Thursday, September 27, 2012

Batch 002 Sour

This is my kitchen
during brewing
Batch 001 Sour Ale is finished. The blueberry sour blond ale turned out as well as I could have hoped. I was initially torn between re-brewing Batch 001 for bottling or trying something new, and something new won out. So in the spirit of something new while building on  Batch 001 I started with that base recipe and built. I want to emulate some of the great sour browns I have had, while preserving an essence of my original recipe. I also wanted to try to emulate more of a lactic sourness. I believe this lactic sourness to be the key to creating the flavors I want.

(please read more after the break.)

So for the second batch of sour ale I wanted to build on my original sour recipe. The way I will be building is to add a portion of cara-type malts. The contributions will be a bit of color, some caramel flavor and additional complexity. I am also using a different souring culture; Cascade Barrel House has a strong lactic strain that really sours their beers. I drank a bottle of Sang Noir and captured the micro-flora inside for this brew.

The Recipe:
2 lbs 4.0 oz White Wheat Malt (2.3 SRM) 37.5 %
1 lbs 4.0 oz Vienna Malt (3.5 SRM) 17.7 %
1 lbs Munich (Dingemans) (5.5 SRM) 14.3 %
1 lbs Oats, Flaked (1.0 SRM) 14.3 %
9.0 oz Crystal 120 (120.0 SRM) 8.1 %
9.0 oz Cara-Munich III (71.0 SRM) 8.1 %
0.30 oz Tettnang [4.50 %] - Boil 60 8.1 IBUs
House Sour Culture (DEH #2)

Crystal 120 is described as malty with deep fruit flavors of raisins and prunes. It imparts a deep red color. Cara-Munich III imparts color, and medium caramel flavors. The flavor is described as a well rounded caramel malt. I am hoping that these two malts add some more depth of flavor to my sour ale.

Boil Size: 3.41 gal
Batch Size (fermenter): 3.00 gal 
Estimated OG: 1.063 SG 
Estimated Color: 19.2 SRM 
Estimated IBU: 7.2 IBUs 
Boil Time: 60 Minutes

Mash Schedule:
Add 16.69 qt water at 113.6 F to reach 110.0 F for 20 min
Mash Step Heat to 154.0 F for 60 min 
Mash Out Heat to 168.0 F over 7 min and rest for 10 min

Brew Day: 
This went fine. I did nothing special here. I cultured some dregs from the pictured Sang Noir bottle and added them right away. I added some S-04 yeast the next morning when I believed that the lactic bacteria had taken hold. The fermentation has looked unique over three days, very turbid, large and small bubbles on the surface, we'll see.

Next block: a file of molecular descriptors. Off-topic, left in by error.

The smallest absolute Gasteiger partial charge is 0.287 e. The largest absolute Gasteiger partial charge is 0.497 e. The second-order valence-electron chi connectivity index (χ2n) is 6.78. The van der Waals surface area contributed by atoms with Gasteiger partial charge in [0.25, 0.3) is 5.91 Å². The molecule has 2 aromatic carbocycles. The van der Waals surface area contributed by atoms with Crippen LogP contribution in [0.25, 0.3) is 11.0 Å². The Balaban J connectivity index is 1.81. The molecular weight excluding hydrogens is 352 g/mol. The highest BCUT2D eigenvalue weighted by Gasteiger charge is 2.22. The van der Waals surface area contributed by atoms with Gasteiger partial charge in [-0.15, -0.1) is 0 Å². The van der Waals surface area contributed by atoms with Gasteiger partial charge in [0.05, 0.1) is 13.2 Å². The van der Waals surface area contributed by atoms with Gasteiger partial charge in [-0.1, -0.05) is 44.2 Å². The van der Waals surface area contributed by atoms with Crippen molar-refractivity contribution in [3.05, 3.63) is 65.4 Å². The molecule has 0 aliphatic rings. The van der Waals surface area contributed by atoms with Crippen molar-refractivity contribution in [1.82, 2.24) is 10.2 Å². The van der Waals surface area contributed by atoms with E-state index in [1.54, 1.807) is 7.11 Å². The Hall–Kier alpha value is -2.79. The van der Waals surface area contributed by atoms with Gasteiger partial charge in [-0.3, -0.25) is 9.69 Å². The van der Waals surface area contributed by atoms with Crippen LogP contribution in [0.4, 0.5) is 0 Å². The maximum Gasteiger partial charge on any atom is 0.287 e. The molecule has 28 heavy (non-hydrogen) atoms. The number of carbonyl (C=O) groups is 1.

Hopes & Dreams:
It's always hard at the onset of one of these projects not to dream about the outcome. The plain truth is that the microbes often dictate which flavors rise from the brew. As I may have mentioned before, Ryan at Ryan's Brews has posted his thoughts on the subject in great detail; it is a worthy read. Mike at TMF also has thoughts. I would love for this beer to pair well with bourbon, or cherries. Russian River's Supplication is a nice example of where I would be excited to see the final product. Their brown ale made sour by barrel aging and microbial fermentation. My tasting notes indicate that I thought it had a nice funk, a pungent sourness, and a nice subtle tart fruit flavor. Russian River's description of their own beer is:
...Brown Ale aged in used Pinot Noir barrels from local Sonoma County wineries. It is aged for about 12 months with sour cherries, brettanomyces, lactobacillus, and pediococcus added to each barrel. Flavors from the cherries, Pinot Noir and oak balance each other nicely with a little funk from the brett.
Cascade Barrel House also has a beer with similar flavors to those I am hoping to create. They describe their Sang Noir product as:
...This NW style sour ale is a blend of red and double red beers that were aged in bourbon and Pinot Noir barrels for 12- 24 months then blended with barrel aged Bing and Sour Pie cherries. Rich dark cherries, dark fruit, bourbon and hints of leather greet you on the nose. Tart dark cherries, dark caramels and hints of port on the palate leads to a bright tart dark cherry finish with hints of oak and bourbon that linger.
I had a chance to sample this for the first time this week. I found it to be delicious, strongly acidic with great deep red flavors. The caramel is well represented and the oak is very perceivable. Nothing says delicious like a sour ale.

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